نتیجه گیری انگلیسی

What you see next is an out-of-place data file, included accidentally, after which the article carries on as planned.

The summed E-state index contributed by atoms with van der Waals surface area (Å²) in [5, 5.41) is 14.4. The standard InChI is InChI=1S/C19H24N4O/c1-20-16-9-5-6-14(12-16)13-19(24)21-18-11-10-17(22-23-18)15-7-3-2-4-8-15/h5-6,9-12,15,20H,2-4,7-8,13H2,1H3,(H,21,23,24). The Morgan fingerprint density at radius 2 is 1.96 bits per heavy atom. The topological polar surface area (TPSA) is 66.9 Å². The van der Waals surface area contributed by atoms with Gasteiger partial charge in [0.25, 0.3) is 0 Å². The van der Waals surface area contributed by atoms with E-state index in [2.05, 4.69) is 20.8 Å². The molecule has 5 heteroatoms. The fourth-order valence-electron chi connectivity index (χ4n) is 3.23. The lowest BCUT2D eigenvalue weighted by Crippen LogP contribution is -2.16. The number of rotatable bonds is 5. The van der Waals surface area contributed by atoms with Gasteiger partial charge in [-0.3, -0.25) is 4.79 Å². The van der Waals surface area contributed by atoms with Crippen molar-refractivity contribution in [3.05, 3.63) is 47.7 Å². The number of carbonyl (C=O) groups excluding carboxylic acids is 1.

In our research, we aimed at closing a research gap with respect to scenario development in the logistics services industry. More specifically, two research questions guided our research: (1) How will the macro-environment (political/legal, economic, socio-cultural, and technological structure) of the logistics services industry change by 2025? and (2) How will the micro-environment (industrial structure) of the logistics services industry change by 2025? By using empirical research, we examined possible events and developments, identified major factors, and aggregated expert knowledge for the long-term future. Our research makes four important contributions to the existing body of literature. First, we conducted a Delphi survey within the German logistics services industry in order to determine the probability, impact, and desirability of 41 projections on the future of this industry. In general, the Delphi survey led to a convergence among the expert panel’s opinion, implying that the participants strongly agreed in their estimations. For 25 out of 41 projections, consensus was reached; for 9 projections consensus was already achieved in the first Delphi round. Most projections yielded an average impact on the logistics services industry of 3 or higher (5-point Likert scale) as well as an average expectational probability of 50% or more; consensus projections even 60–80%. Second, we conducted a scenario development process to picture the most probable future of the logistics services industry 2025. Five dominant themes can be identified that are likely to influence the macro-environment and industry structure in the future: the general notion towards strong social responsibility and ecological awareness; the intensifying pace of globalisation and its imperative for global networks; the shortage of young, qualified, and mobile personnel; the changing customer demands towards more convenience, simplicity, promptness, and flexibility; and the digitisation of business. The highly probable picture of the future is thus one of a more cost-intensive, complex, dynamic, competitive, digitised, global, networked, customised and faster logistics services business. Third, we included analyses of discontinuities and surprising occurrences in our scenarios research to give further insights on possible changes in the macro-environment and industry structure for the logistics services industry. In fact, scenario planning might be of more relevance for logistics service providers in the future due to the turbulent business environment, which is highly susceptible to discontinuities. Our discontinuity analysis came up with new, inspiring, and surprising issues although it was limited in its scope. The wildcard scenarios on fabbing, terrorism attacks, and pandemics illustrated that such analyses help to sensitise companies for events and developments which are very improbable, but might have fundamental impact on the business if they do happen. Fourth, we focused on the application of the Delphi method as a basis for scenario planning. Although recommended by several authors, rigour is seldom discussed in detail. This study has drawn attention to issues of validity and reliability and proposes rigorous methodology to develop scenarios based on a Delphi survey. The research was conducted in the form of a two-round expert-based scenario study among the top 50 logistics service providers, of which 24 participated. Managerial contributions of our research primarily concern the generation of planning data and the exemplification of systematic and methodologically sound scenario development. The scenario data offers a starting point to customise specific long-term strategies for the company. For organisations already investing in environmental scanning, the Delphi data can provide a validation or expansion of their own scans. A scenario transfer, i.e. the usage of the scenarios for decision support, may be either active or passive. While the former concerns the update or development of new strategies, the latter refers to testing existing strategies regarding their robustness. The wildcards are particularly suitable for developing contingency plans for the future. Logistics planners may use our data as a basis for an extended wildcard analysis and the establishment or support of an early warning system. There are limitations to this research which also reveal possible avenues for further research. The research, and especially scenario development, is mainly based on qualitative research, even though we provide statistical data to support our qualitative findings. Further quantitative data (e.g. with respect to cost implications and industry growth rates) may be included in the analyses to provide a more tangible basis for strategic planning. Furthermore, the Delphi study exclusively focused on the top 50 logistics service providers in Germany. Future research might also examine the implications for small- and medium-sized companies and can also be extended to include other regions of interest. The Delphi panel was additionally limited to 30 experts, since it was the recommended size for a homogeneous group of experts and a questionnaire with qualitative information. However, future research might place more emphasis on a larger sample rather than on qualitative data, to identify scenarios that represent the perspective of the entire logistics industry, i.e. also manufacturing and retail. The Delphi survey was limited to two rounds. As a consequence, several projections did not reach consensus. Nevertheless, there was convergence among all of them. Future research might continue with their evaluation and eventually find further consensus projections. The Delphi survey aimed at collecting data for scenario development. It, therefore, excluded continuative analyses, such as of subgroups. Future research might engage in the comparison of views of different stakeholders. It would, for example, be of interest to see where the expectations of logistics service providers and their customers differ and why.